Another point to mention here is that all jobs in India pay a 'bonus' to employees in the months of November or December depending on the company. These jobs include government jobs, company jobs, and even domestic or labour intensive jobs. This means that consumers have extra cash in hand during this period.

Due to high cash in hand and the festive season, buying by consumers shoots up in a significant way. As the selling of consumer durables increases, it gives impetus to the industry production after clearing out the backlogs from the previous period. Thus, the entire economy is reinvigorated. By December the markets look interesting again, and investors are bullish about the next period returns, making the stock market the right place to invest in during December.

Another possible interpretation for the December Effect in the Indian market could be found in the optimism of the Indian stock market in the recent years. The significant growth rate in the country has probably increased optimism in anticipation of the Government's announcement of its budget with the expectation of good news that will further accelerate the country's economy. Therefore, the investors tend to indulge themselves in the pre-budget rally. Information leakages about the budget begin in the months of December and January which tend to fuel trading of a speculative nature.

Lastly, the growth of foreign mutual funds in the country also supports the December effect. There has been a significant growth in the foreign mutual funds in India during the last few decades. Foreign Fund Managers are paid a performance bonus before they leave for their Christmas holidays that is evaluated on the basis of their portfolios. Therefore, they tend to aggressively trade in December, 'window dressing' their portfolios before the end of the year. This reduces the chances of redemption and also, makes their portfolios look profitable, helping fund managers cash in on a good performance bonus. 

In case of November-December Effect the mean returns for November and December are significantly greater than those of the other ten months. There is also March-to-May effect in which mean returns for the months March to May are significantly less than those during the other nine months. These are two distinct effects, which are independent of each other.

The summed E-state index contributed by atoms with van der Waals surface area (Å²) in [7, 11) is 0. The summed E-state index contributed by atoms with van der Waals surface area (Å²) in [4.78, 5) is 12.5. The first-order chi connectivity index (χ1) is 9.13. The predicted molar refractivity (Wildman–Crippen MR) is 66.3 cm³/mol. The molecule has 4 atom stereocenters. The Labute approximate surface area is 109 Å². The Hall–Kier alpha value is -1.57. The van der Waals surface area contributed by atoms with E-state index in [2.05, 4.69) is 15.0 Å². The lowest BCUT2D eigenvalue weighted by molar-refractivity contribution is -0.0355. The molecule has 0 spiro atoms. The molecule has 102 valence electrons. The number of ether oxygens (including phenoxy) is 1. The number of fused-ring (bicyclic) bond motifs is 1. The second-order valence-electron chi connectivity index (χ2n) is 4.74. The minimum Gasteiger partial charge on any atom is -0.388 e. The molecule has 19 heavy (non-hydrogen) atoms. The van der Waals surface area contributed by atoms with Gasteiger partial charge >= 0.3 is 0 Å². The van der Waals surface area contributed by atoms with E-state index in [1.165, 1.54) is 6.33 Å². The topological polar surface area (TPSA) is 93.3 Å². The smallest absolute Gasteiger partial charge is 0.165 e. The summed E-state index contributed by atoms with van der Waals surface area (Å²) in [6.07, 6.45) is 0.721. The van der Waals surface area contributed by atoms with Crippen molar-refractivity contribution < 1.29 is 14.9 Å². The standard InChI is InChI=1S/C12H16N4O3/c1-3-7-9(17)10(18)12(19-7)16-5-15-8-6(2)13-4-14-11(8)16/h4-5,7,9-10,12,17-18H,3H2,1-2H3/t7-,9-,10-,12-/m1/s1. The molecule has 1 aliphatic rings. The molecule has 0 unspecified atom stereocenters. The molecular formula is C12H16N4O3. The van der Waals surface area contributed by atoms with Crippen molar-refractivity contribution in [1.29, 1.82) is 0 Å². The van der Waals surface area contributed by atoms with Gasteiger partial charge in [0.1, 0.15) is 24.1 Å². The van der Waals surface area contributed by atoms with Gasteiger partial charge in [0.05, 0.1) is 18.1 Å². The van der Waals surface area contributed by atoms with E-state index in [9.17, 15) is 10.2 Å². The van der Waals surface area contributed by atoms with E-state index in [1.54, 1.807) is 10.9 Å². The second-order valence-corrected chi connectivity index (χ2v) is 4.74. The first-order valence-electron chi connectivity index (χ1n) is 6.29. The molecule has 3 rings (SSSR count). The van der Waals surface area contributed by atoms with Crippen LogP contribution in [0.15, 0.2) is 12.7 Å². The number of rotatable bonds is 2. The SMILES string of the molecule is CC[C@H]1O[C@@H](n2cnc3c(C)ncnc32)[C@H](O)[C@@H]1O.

Published studies  that have examined  calendar  effects in the  Indian  stock market appear to be limited.  Kaur (2004) reports  that  few studies  have examined the  day-of-the-week effect in the Indian stock market, and further notes the absence of studies that examine monthly seasonality in the Indian stock market.  Kaur utilized two Indian stock indexes, the Bombay Stock Exchange (BSE) 30 index and the National Stock Exchange (NSE) S&P CNX Nifty stock index, to examine the day-of-the-week effect and the monthly effect.

Yakob,  Beal  and  Delpachitra  (2005)  examined  seasonal  effects  in  ten  Asian  Pacific  stock  markets, including the Indian stock market, for the period January 2000 to March 2005.  They state that this is a period of stability and is therefore ideal for examining seasonality as it was not influenced by the Asian financial crisis of the late nineties.

Yakob, et al., concluded that the Indian stock market exhibited a month-of-the-year effect  in that statistically significant  negative  returns  were  found  in March and  April  whereas  statistically significant positive returns  were  found  in  May,  November  and  December. Of  these  five  statistically  significant  monthly  returns, November generated the highest positive returns whereas April generated the lowest negative return.

Kaur did not find a January Effect in the Indian stock market, but  did find that March and September  generated substantially lower returns, whereas February and December generated substantial positive returns.  

Calendar effect thus connotes the changes in security prices in stock market following certain trends based on seasonal effects. Such trends or consistent patterns occur at a regular interval or at a specific time in a calendar year. Presence of such anomalies in any stock market is the biggest threat to the concept of market efficiency as these anomalies may enable stock market participants beat the market by observing these patterns. Existence of these anomalies in Bombay Stock Exchange National Stock Exchange is against the principle of market efficiency as it may offer abnormal economic rewards to the investors tracking these anomalies.

I myself have observed a phenomenal rally in the small and micro-cap counters during the mid-November to end December period. Therefore, the investors and traders are suggested to accumulate the stocks of this space, from next week.

Bibliography
i) The December Phenomenon: Month-of-year-effect by Anokhi Parikh.
ii) Calendar Effects  In The Indian Stock Market  by Jayen B. Patel, (Email: jpatel@adelphi.edu), Adelphi University.
iii) The thesis entitled “Calendar Anomalies in Indian Stock Market” by Neha Bankoti.
iv) Stock Market Anomalies: A Survey of Calendar Effect in BSE-Sensex by Abhijeet Chandra, IIT Kharagpur, West Bengal.